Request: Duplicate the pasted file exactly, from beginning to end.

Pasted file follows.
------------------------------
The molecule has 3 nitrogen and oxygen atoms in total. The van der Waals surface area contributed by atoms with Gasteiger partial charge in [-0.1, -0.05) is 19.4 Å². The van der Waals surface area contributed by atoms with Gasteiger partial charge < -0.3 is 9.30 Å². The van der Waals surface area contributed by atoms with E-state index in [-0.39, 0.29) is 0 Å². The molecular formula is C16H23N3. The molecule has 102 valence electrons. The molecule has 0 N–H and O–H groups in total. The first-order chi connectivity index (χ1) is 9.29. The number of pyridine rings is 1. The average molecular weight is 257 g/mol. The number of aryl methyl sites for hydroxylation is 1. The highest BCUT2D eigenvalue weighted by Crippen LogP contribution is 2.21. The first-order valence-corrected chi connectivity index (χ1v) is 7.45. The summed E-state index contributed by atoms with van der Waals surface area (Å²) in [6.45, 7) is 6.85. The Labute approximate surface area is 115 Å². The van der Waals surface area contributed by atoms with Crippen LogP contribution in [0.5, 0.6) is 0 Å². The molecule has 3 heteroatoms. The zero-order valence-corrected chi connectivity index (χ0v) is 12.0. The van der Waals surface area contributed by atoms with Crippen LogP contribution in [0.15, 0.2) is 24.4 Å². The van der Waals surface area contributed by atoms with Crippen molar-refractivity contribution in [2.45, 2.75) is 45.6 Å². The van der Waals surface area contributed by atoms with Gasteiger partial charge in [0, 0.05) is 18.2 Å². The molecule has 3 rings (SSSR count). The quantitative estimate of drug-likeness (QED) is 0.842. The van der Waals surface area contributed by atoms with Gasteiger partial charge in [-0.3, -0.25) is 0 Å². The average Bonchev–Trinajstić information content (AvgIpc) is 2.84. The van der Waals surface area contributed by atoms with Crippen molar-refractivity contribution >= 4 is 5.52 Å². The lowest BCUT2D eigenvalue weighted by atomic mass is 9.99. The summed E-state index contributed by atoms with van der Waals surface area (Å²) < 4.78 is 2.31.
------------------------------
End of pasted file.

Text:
The molecule has 3 nitrogen and oxygen atoms in total. The van der Waals surface area contributed by atoms with Gasteiger partial charge in [-0.1, -0.05) is 19.4 Å². The van der Waals surface area contributed by atoms with Gasteiger partial charge < -0.3 is 9.30 Å². The van der Waals surface area contributed by atoms with E-state index in [-0.39, 0.29) is 0 Å². The molecular formula is C16H23N3. The molecule has 102 valence electrons. The molecule has 0 N–H and O–H groups in total. The first-order chi connectivity index (χ1) is 9.29. The number of pyridine rings is 1. The average molecular weight is 257 g/mol. The number of aryl methyl sites for hydroxylation is 1. The highest BCUT2D eigenvalue weighted by Crippen LogP contribution is 2.21. The first-order valence-corrected chi connectivity index (χ1v) is 7.45. The summed E-state index contributed by atoms with van der Waals surface area (Å²) in [6.45, 7) is 6.85. The Labute approximate surface area is 115 Å². The van der Waals surface area contributed by atoms with Crippen LogP contribution in [0.5, 0.6) is 0 Å². The molecule has 3 heteroatoms. The zero-order valence-corrected chi connectivity index (χ0v) is 12.0. The van der Waals surface area contributed by atoms with Crippen LogP contribution in [0.15, 0.2) is 24.4 Å². The van der Waals surface area contributed by atoms with Crippen molar-refractivity contribution in [2.45, 2.75) is 45.6 Å². The van der Waals surface area contributed by atoms with Gasteiger partial charge in [0, 0.05) is 18.2 Å². The molecule has 3 rings (SSSR count). The quantitative estimate of drug-likeness (QED) is 0.842. The van der Waals surface area contributed by atoms with Gasteiger partial charge in [-0.3, -0.25) is 0 Å². The average Bonchev–Trinajstić information content (AvgIpc) is 2.84. The van der Waals surface area contributed by atoms with Crippen molar-refractivity contribution >= 4 is 5.52 Å². The lowest BCUT2D eigenvalue weighted by atomic mass is 9.99. The summed E-state index contributed by atoms with van der Waals surface area (Å²) < 4.78 is 2.31.